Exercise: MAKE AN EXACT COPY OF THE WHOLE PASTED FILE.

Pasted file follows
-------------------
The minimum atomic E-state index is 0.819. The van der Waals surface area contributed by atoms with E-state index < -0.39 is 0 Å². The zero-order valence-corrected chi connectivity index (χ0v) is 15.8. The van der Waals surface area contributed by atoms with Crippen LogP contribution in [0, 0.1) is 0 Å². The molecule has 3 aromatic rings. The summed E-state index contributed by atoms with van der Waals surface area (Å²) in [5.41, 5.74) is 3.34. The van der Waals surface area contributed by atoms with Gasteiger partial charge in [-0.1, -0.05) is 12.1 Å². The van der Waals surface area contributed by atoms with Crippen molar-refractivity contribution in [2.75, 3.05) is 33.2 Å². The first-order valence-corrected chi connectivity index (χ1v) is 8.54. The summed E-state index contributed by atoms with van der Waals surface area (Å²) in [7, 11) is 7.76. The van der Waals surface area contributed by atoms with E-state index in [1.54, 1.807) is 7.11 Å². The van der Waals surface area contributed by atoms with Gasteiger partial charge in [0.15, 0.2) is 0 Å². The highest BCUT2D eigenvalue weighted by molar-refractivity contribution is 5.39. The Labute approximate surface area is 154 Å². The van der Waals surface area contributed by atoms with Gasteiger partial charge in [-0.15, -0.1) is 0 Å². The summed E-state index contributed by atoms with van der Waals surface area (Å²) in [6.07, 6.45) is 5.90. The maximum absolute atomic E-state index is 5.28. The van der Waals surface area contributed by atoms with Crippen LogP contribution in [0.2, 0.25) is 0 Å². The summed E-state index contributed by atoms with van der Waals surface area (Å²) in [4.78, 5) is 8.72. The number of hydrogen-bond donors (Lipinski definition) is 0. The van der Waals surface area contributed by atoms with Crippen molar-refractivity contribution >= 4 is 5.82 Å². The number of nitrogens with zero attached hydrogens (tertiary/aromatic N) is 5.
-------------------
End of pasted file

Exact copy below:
The minimum atomic E-state index is 0.819. The van der Waals surface area contributed by atoms with E-state index < -0.39 is 0 Å². The zero-order valence-corrected chi connectivity index (χ0v) is 15.8. The van der Waals surface area contributed by atoms with Crippen LogP contribution in [0, 0.1) is 0 Å². The molecule has 3 aromatic rings. The summed E-state index contributed by atoms with van der Waals surface area (Å²) in [5.41, 5.74) is 3.34. The van der Waals surface area contributed by atoms with Gasteiger partial charge in [-0.1, -0.05) is 12.1 Å². The van der Waals surface area contributed by atoms with Crippen molar-refractivity contribution in [2.75, 3.05) is 33.2 Å². The first-order valence-corrected chi connectivity index (χ1v) is 8.54. The summed E-state index contributed by atoms with van der Waals surface area (Å²) in [7, 11) is 7.76. The van der Waals surface area contributed by atoms with E-state index in [1.54, 1.807) is 7.11 Å². The van der Waals surface area contributed by atoms with Gasteiger partial charge in [0.15, 0.2) is 0 Å². The highest BCUT2D eigenvalue weighted by molar-refractivity contribution is 5.39. The Labute approximate surface area is 154 Å². The van der Waals surface area contributed by atoms with Gasteiger partial charge in [-0.15, -0.1) is 0 Å². The summed E-state index contributed by atoms with van der Waals surface area (Å²) in [6.07, 6.45) is 5.90. The maximum absolute atomic E-state index is 5.28. The van der Waals surface area contributed by atoms with Crippen LogP contribution in [0.2, 0.25) is 0 Å². The summed E-state index contributed by atoms with van der Waals surface area (Å²) in [4.78, 5) is 8.72. The number of hydrogen-bond donors (Lipinski definition) is 0. The van der Waals surface area contributed by atoms with Crippen molar-refractivity contribution >= 4 is 5.82 Å². The number of nitrogens with zero attached hydrogens (tertiary/aromatic N) is 5.